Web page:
I will be writing a lot about permaculture here. And since usually, before I’m five words into talking about permaculture, someone will ask: “What is permaculture?” I thought I would introduce the concept to those of you who are not yet familiar with it. Permaculture is notoriously difficult to define, but the following—culled over time from teachers, friends, and my own experience—works for me.
Permaculture is a system of ecological design in which the focus is on designing human settlements that have the stability, productivity, and resilience of a natural ecosystem. It is rooted in the observation of natural ecosystems and seeks to mimic nature to meet critical human needs—food, water, shelter, energy etc.–in a way that is not only sustainable, but regenerative and restorative. The name is derived from the concepts of “permanent agriculture” or “permanent culture,” coined by Bill Mollison and David Holmgren, who initially developed this design methodology in Australia in the 1970s.
The observation of natural ecosystems is a key principle in permaculture. Think about a natural forest ecosystem: nobody needs to go there to till, fertilize, irrigate and weed. Yet the trees and other plants keep growing, the animals, insects and other organisms keep living. They do this because the living organisms in a healthy forest have formed symbiotic and mutually supportive relationships with each other so that they don’t need many external inputs. A permaculture designer looks at such a forest and asks: how might we grow food for humans in this way?
The goal of permaculture design, then, is a garden (or a farm or any other system) that, in time, comes to care for itself and need less human input. One way of achieving this is considering what plants are planted next to one another. There is no place for monocultures in permaculture–after all, nature itself does not grow in that way. Instead, groups of plants are designed carefully so that their properties are mutually complementary and supportive. Trees provide shade and moderate the microclimate. Legumes fix nitrogen in the soil. Taproot plants are dynamic accumulators, accumulating minerals and yielding them for the plants growing around them. Other plants attract pollinators and other beneficial insects. Yet others have very deep roots and draw water from deep in the ground closer to the surface, helping the plants around them during a drought. Once established, a healthy permaculture garden provides as much of its own irrigation, nutrients, soil health, and pest-repelling elements as possible. To return to the forest analogy, permaculture gardens often feature a “food forest” or an “edible forest” which tries to mimic a healthy natural forest: food is grown on several vertically stacked layers (e.g. tall trees, medium and small fruit trees, berry shrubs, vines, herbs), in plant guilds whose members support each other, attracting a vibrant animal and plant life.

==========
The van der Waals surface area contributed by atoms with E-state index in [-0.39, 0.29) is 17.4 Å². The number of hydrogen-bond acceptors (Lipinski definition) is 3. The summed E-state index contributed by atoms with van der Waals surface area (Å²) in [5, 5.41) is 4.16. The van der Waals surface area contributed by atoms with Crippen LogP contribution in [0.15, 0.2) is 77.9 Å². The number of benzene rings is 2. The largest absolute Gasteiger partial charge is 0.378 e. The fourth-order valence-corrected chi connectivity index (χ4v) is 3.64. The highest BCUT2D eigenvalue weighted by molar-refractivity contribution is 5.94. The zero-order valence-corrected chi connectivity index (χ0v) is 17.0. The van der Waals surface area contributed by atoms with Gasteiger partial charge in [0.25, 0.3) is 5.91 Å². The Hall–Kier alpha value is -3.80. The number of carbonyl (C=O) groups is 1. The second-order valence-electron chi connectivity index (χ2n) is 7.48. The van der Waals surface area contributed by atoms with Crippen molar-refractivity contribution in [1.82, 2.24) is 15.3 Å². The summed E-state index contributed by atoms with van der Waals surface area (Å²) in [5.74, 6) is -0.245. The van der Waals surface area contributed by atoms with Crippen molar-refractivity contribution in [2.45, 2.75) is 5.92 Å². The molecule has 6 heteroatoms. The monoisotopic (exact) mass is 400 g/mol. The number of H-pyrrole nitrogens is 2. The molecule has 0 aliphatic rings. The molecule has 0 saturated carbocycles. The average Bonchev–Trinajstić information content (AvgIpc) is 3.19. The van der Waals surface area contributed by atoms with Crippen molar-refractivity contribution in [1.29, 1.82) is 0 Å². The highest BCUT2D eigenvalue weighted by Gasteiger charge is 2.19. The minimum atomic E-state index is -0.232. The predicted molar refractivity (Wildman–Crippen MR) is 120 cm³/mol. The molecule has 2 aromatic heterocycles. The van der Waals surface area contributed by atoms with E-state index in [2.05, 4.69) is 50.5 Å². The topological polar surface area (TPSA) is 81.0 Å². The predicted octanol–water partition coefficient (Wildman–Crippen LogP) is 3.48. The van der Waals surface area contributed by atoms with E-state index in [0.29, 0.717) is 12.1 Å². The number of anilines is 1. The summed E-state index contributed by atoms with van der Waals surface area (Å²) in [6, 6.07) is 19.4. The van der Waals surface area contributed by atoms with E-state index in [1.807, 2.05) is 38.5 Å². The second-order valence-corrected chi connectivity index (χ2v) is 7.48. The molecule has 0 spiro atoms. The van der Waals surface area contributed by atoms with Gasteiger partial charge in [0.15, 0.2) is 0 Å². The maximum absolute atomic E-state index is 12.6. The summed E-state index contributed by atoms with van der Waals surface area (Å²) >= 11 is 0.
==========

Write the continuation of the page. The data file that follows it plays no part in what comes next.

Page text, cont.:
Because they are designed on the basis of functionality rather than appearance, and incorporate incredible diversity, permaculture gardens can often seem a little messy and chaotic to someone who is accustomed to more conventional veggie gardens. Rows won’t necessarily be neat and straight and weeded; bare dark soil is rarely in sight because garden beds are mulched with straw or grass; compost piles, rainwater barrels, chicken runs and so on are integrated in ways that make sense rather than hidden away. But if you look closely, the system thrives.
A New York Times article last year described permaculture as
a simple system for designing sustainable human settlements, restoring soil, planting year-round food landscapes, conserving water, redirecting the waste stream, forming more companionable communities and, if everything went according to plan, turning the earth’s looming resource crisis into a new age of happiness.
What are some of the tools that permaculture uses in designing and implementing a system? The initial observation process takes into consideration factors such as sun and shade, soil, climate and micro-climates, existing elements etc. A permaculture designer observes the contours of the landscape and designs earthworks, such as swales (berms) and ponds, to catch and direct rainwater to where it is needed instead of letting it erode the soil. In placing any element in the system, one considers what its functions are, what its needs and yields are–for example: what are the needs and yields of an apple tree? A chicken? A fish in a pond? And how is that element going to interact with the surrounding elements?
Everything is seen as interconnected, as part of an integrated system. Close the loops, minimize waste, place elements based on the frequency with which you need to access them, catch and store available energy (whether in the form of sunlight, rain, manure, or scrap building materials your neighbor is going to throw away). Much of it is common sense, really, but a common sense we have tended to lose as we have moved further away from traditional societies.
Lastly, permaculture is based on the ethics of earth care, people care, and fair share. Recognizing that we live on a finite planet with finite (and quickly dwindling) resources means recognizing limits to human consumption and economic or industrial growth,and designing with that in mind. This is where the social and personal aspects of permaculture come in… but more about that later!
(Photos from the lovely Regenerative Design Institute in Bolinas, California, where I first studied permaculture in 2011).